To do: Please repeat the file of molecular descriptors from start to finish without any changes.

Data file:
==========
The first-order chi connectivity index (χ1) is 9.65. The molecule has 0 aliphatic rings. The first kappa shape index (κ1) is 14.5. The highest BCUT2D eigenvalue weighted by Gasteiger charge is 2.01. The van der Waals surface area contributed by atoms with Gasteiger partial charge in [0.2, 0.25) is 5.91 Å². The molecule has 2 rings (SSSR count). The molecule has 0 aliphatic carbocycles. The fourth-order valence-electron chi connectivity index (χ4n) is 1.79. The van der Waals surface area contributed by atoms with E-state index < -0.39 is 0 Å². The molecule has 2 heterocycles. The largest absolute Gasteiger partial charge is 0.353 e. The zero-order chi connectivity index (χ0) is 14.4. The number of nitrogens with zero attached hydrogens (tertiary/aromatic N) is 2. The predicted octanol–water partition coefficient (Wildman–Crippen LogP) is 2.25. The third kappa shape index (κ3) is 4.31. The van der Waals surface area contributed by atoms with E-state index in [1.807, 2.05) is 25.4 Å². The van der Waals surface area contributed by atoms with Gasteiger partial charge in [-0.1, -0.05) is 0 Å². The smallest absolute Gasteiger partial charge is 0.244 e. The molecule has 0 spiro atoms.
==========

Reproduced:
The first-order chi connectivity index (χ1) is 9.65. The molecule has 0 aliphatic rings. The first kappa shape index (κ1) is 14.5. The highest BCUT2D eigenvalue weighted by Gasteiger charge is 2.01. The van der Waals surface area contributed by atoms with Gasteiger partial charge in [0.2, 0.25) is 5.91 Å². The molecule has 2 rings (SSSR count). The molecule has 0 aliphatic carbocycles. The fourth-order valence-electron chi connectivity index (χ4n) is 1.79. The van der Waals surface area contributed by atoms with E-state index < -0.39 is 0 Å². The molecule has 2 heterocycles. The largest absolute Gasteiger partial charge is 0.353 e. The zero-order chi connectivity index (χ0) is 14.4. The number of nitrogens with zero attached hydrogens (tertiary/aromatic N) is 2. The predicted octanol–water partition coefficient (Wildman–Crippen LogP) is 2.25. The third kappa shape index (κ3) is 4.31. The van der Waals surface area contributed by atoms with E-state index in [1.807, 2.05) is 25.4 Å². The van der Waals surface area contributed by atoms with Gasteiger partial charge in [-0.1, -0.05) is 0 Å². The smallest absolute Gasteiger partial charge is 0.244 e. The molecule has 0 spiro atoms.